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Varieties of Bery: Emerald, Aquamarine, Morganite, Bixbite, and Heliodorl.  Jeff Scovil photo

Beryl: The Gem Mineral of Emerald, Aquamarine, Morganite

Beryl is a mineral composed of beryllium aluminium cyclosilicate with the chemical formula Be3Al2(SiO3)6  Beryl is a single mineral with many varieties that are distinguished by their color.  Well-known varieties of beryl include emerald and aquamarine.

There are six well known types of beryl. Each type is known because of its distinctive color. The six different types of beryl include aquamarine, bixbite, emerald, goshenite, heliodor, and morganite. Of all of the varieties, emerald and aquamarine are the most sought after for their great beauty as gemstones (Beryl).

Aquamarine 


Excellent Aquamarine from Shigar, Pakistan
(specimen: Marcus Budil, photography: Malte Sickinger)

Aquamarine is a light bluish green form of beryl. Its specific color comes from impurities of iron that lie within the beryl. The exact color of the aquamarine itself is dependent on where the impurities are located in the beryl. Aquamarine can be a very expensive gemstone. The most sought after color is pure blue.

The pale blue color of aquamarine is attributed to Fe2+. Fe3+ ions produce golden-yellow color, and when both Fe3+ and Fe2+ are present, the color is a darker blue as in maxixe. Decoloration of maxixe by light or heat thus may be due to the charge transfer between Fe3+ and Fe2+.




Natural Maxixe Blue Beryl
The deep blue version of aquamarine is called maxixe. Maxixe is commonly found in the country of Madagascar. Its color fades to white when exposed to sunlight or is subjected to heat treatment, though the color returns with irradiation.

 Bixbite (Red beryl)


Red Beryl Cystal-Gemstone, from Wah Wah Mountains Beaver
Red beryl is an extremely rare variety of beryl that receives its red color from trace amounts of manganese. In the entire world, crystals suitable for cutting gems have been found in only one location, the Ruby-Violet claims in the Wah Wah Mountains of Beaver County, Utah. The Utah Geological Survey estimated that one crystal of red beryl is found for every 150,000 gem-quality diamonds.

Red beryl is very rare and has been reported only from a handful of locations: Wah Wah Mountains, Beaver County, Utah; Paramount Canyon and Round Mountain, Sierra County, New Mexico, although the latter locality does not often produce gem grade stones; and Juab County, Utah.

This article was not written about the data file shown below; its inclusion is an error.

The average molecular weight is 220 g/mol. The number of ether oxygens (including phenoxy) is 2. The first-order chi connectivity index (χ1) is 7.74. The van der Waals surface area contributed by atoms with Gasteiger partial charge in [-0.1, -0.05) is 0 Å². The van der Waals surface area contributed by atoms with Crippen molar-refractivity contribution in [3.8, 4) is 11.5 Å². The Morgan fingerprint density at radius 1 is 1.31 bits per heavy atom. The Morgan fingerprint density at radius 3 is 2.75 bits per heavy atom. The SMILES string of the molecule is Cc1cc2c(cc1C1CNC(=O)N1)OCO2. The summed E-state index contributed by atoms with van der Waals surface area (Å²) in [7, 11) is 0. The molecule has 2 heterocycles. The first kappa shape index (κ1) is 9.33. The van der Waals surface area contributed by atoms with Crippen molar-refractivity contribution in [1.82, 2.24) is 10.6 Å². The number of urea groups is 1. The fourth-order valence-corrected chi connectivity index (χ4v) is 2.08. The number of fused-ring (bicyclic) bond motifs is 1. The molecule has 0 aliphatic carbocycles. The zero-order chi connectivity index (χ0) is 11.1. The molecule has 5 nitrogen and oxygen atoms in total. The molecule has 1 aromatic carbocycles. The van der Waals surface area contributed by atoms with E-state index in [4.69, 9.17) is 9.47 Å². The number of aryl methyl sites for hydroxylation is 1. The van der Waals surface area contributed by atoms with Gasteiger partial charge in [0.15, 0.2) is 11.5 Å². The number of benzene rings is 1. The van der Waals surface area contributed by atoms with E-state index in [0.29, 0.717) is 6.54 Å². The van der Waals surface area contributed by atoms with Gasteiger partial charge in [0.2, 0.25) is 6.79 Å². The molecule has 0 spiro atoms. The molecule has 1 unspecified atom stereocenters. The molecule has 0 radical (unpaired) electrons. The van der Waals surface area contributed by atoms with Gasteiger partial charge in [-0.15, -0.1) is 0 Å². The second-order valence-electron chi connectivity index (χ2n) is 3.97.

Emerald 


Amazing Emerald from Pakistan.

Emerald is the green variety of Beryl, and its most precious and valuable variety. Its intense green color has given it status as an important gemstone throughout the centuries. The color of Emerald is green to emerald-green. The light green form of Beryl is not recognized as Emerald, but rather Green Beryl. The deep color of Emerald is caused by traces of the element chromium, but sometimes also vanadium.





Emerald Trapiche from Muzo Mine, Colombia

Emeralds can be transparent and gemmy, in which case they are extremely valuable, or they can be in opaque or semi-opaque forms which are much more common and not as valuable.

Rare trapiche emerald from Muzo Mine, Colombia.
Credit: Luciana Barbosa

 A rare type of emerald known as a Trapiche emerald is occasionally found in the mines of Colombia. A trapiche emerald exhibits a "star" pattern; it has raylike spokes of dark carbon impurities that give the emerald a six-pointed radial pattern.

Goshenite


Goshenite Beryl Pakistan.Colorless beryl is called goshenite.
The name originates from Goshen,

Colorless beryl is called goshenite. The name originates from Goshen, Massachusetts, where it was originally discovered. Since all these color varieties are caused by impurities and pure beryl is colorless, it might be tempting to assume that goshenite is the purest variety of beryl. However, there are several elements that can act as inhibitors to color in beryl and so this assumption may not always be true.

The gem value of goshenite is relatively low. However, goshenite can be colored yellow, green, pink, blue and in intermediate colors by irradiating it with high-energy particles. The resulting color depends on the content of Ca, Sc, Ti, V, Fe, and Co impurities.




 Golden beryl and Heliodor

Dramatic twin GOLDEN Beryl with rich color. From Zelatoya Vada Mine, Tajikistan
Credit: Matthew Potts

Golden beryl can range in colors from pale yellow to a brilliant gold. The term Heliodor may also be used to describe light green, orange, and brown Beryl, and can be interchangeable with Golden Beryl.
Gorgeous shining Heliodor from Volodarsk-Volynskii,, Ukraine
Credit: © DI Anton Watzl
The term "golden beryl" is sometimes synonymous with heliodor. but golden beryl refers to pure yellow or golden yellow shades, while heliodor refers to the greenish-yellow shades. The golden yellow color is attributed to Fe3+  ions. Both golden beryl and heliodor are used as gems.

Morganite


This is large specimen of Morganite
photo:Jewelry Television
Morganite, also known as "pink beryl", is a rare light pink to rose-colored gem-quality variety of beryl. Orange/yellow varieties of morganite can also be found, and color banding is common. It can be routinely heat treated to remove patches of yellow and is occasionally treated by irradiation to improve its color. The pink color of morganite is attributed to Mn2+ ions. 

Read also:
How to Identify Common Minerals?
Types of Mineral Inclusions with Photos
Types of agate with photos

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